Cranleigh School in Wartime

A blog about the history of Cranleigh in wartime and those who served in the First and Second World Wars.

From senior prefect to Flanders fields


John Kenneth Brice-Smith, 7th Lincolnshire Regiment, died of wounds, September 11, 1915

John Kenneth Brice-Smith, 7th Lincolnshire Regiment, died of wounds, September 11, 1915

By September 1915 , World War One had been going on for a year and the stalemate which was to be abiding image of the conflict on the Western Front had become established.

Twenty-nine Craneighans had already been killed, mostly in Europe although the disastrous Dardanelles campaign was already taking a toll. At Cranleigh, the boys arrived back from their summer holidays to learn that eight Cranleighans had died during the break. Some would have been known to older pupils, such as 18-year-old John Roberts who left Cranleigh in 1913 and died of wounds in Gallipoli.

In the middle of the month news came which impacted on almost everyone at the School. Second Lieutenant John Brice-Smith (East 1914), who had been the senior prefect in the summer of 1914 as well as captain of both the football and cricket XIs, had been killed in Flanders. He was 20. All but the newest boys had clear memories of him. Others, such as 49-year-old James Usher, was born before the School had opened.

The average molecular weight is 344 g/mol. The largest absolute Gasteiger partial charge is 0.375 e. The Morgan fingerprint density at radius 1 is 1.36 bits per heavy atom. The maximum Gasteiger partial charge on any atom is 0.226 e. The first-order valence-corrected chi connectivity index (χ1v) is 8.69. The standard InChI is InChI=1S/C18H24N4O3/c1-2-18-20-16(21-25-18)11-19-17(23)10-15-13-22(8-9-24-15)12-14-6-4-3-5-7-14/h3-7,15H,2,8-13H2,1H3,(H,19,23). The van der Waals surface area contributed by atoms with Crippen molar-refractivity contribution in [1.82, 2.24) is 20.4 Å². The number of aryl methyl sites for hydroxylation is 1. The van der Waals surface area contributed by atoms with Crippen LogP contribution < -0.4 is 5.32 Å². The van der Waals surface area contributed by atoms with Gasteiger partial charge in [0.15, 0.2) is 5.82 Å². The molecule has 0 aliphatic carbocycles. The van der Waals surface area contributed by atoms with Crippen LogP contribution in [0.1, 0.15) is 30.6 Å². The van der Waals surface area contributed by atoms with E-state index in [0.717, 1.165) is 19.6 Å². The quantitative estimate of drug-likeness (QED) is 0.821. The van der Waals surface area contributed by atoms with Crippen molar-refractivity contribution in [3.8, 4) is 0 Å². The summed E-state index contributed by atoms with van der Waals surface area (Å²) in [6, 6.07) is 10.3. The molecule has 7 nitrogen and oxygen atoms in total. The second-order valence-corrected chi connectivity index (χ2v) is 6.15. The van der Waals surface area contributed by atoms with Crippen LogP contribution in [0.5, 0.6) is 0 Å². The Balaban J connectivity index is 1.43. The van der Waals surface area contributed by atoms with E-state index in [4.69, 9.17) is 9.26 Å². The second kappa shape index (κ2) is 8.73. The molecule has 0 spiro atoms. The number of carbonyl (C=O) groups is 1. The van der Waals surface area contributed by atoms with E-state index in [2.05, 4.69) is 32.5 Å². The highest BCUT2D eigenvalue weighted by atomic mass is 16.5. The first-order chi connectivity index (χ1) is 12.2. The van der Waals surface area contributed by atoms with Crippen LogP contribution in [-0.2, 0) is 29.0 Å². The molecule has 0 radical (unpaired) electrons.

Brice-Smith had gone straight up to St John’s College, Cambridge on leaving Cranleigh but left in November after he received his commission in the 7th Lincolnshire Regiment. He arrived in France on July, 14, 1915 and saw his first action on August 9. He died on September 11 of wounds received during a tour of the front line to the south-west of Ypres the previous day.

Of the 1st XI Brice-Smith captained in 1914, all but one served in the war and three others died – Louis Back (1&4 South 1915) was killed in 1917 aged 19 and Gerald Hodgkinson (West 1914) died later in the same year aged 22 as did John Bull (West 1914) who was 21.

Brice-Smith’s older brother, Harold, who was not at Cranleigh, read medicine at St John’s College, Cambridge, also served in France and was awarded the Military Cross. He survived the war and returned to Cambridge to complete his medical studies.